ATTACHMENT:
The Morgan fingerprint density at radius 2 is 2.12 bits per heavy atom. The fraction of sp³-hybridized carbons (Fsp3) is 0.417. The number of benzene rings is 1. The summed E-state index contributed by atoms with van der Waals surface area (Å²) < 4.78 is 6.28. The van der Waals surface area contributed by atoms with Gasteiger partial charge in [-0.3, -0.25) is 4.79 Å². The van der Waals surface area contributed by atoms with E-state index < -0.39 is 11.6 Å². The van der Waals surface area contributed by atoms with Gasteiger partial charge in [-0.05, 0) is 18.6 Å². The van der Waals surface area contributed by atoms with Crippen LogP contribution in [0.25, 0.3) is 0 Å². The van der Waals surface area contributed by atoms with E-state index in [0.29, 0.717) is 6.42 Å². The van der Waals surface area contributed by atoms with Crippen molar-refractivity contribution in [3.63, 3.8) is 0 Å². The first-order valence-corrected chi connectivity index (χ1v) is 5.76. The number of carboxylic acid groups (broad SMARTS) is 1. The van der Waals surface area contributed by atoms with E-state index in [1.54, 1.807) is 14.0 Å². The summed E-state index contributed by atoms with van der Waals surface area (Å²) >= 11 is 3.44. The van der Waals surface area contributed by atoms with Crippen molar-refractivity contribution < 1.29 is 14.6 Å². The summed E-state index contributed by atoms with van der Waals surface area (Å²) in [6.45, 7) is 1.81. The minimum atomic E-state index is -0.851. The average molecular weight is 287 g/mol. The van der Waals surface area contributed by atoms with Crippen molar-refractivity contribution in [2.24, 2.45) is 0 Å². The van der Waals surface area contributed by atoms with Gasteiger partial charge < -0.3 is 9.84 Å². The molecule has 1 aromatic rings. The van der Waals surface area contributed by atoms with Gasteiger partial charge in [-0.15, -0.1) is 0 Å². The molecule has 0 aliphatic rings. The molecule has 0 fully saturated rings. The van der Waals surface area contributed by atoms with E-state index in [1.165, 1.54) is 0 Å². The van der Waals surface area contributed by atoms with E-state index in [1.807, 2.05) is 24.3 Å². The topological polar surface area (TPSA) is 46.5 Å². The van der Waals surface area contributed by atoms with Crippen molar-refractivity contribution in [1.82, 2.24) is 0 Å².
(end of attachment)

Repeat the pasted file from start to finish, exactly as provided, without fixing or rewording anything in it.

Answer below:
The Morgan fingerprint density at radius 2 is 2.12 bits per heavy atom. The fraction of sp³-hybridized carbons (Fsp3) is 0.417. The number of benzene rings is 1. The summed E-state index contributed by atoms with van der Waals surface area (Å²) < 4.78 is 6.28. The van der Waals surface area contributed by atoms with Gasteiger partial charge in [-0.3, -0.25) is 4.79 Å². The van der Waals surface area contributed by atoms with E-state index < -0.39 is 11.6 Å². The van der Waals surface area contributed by atoms with Gasteiger partial charge in [-0.05, 0) is 18.6 Å². The van der Waals surface area contributed by atoms with Crippen LogP contribution in [0.25, 0.3) is 0 Å². The van der Waals surface area contributed by atoms with E-state index in [0.29, 0.717) is 6.42 Å². The van der Waals surface area contributed by atoms with Crippen molar-refractivity contribution in [3.63, 3.8) is 0 Å². The first-order valence-corrected chi connectivity index (χ1v) is 5.76. The number of carboxylic acid groups (broad SMARTS) is 1. The van der Waals surface area contributed by atoms with E-state index in [1.54, 1.807) is 14.0 Å². The summed E-state index contributed by atoms with van der Waals surface area (Å²) >= 11 is 3.44. The van der Waals surface area contributed by atoms with Crippen molar-refractivity contribution < 1.29 is 14.6 Å². The summed E-state index contributed by atoms with van der Waals surface area (Å²) in [6.45, 7) is 1.81. The minimum atomic E-state index is -0.851. The average molecular weight is 287 g/mol. The van der Waals surface area contributed by atoms with Crippen molar-refractivity contribution in [2.24, 2.45) is 0 Å². The van der Waals surface area contributed by atoms with Gasteiger partial charge < -0.3 is 9.84 Å². The molecule has 1 aromatic rings. The van der Waals surface area contributed by atoms with Gasteiger partial charge in [-0.15, -0.1) is 0 Å². The molecule has 0 aliphatic rings. The molecule has 0 fully saturated rings. The van der Waals surface area contributed by atoms with E-state index in [1.165, 1.54) is 0 Å². The van der Waals surface area contributed by atoms with E-state index in [1.807, 2.05) is 24.3 Å². The topological polar surface area (TPSA) is 46.5 Å². The van der Waals surface area contributed by atoms with Crippen molar-refractivity contribution in [1.82, 2.24) is 0 Å².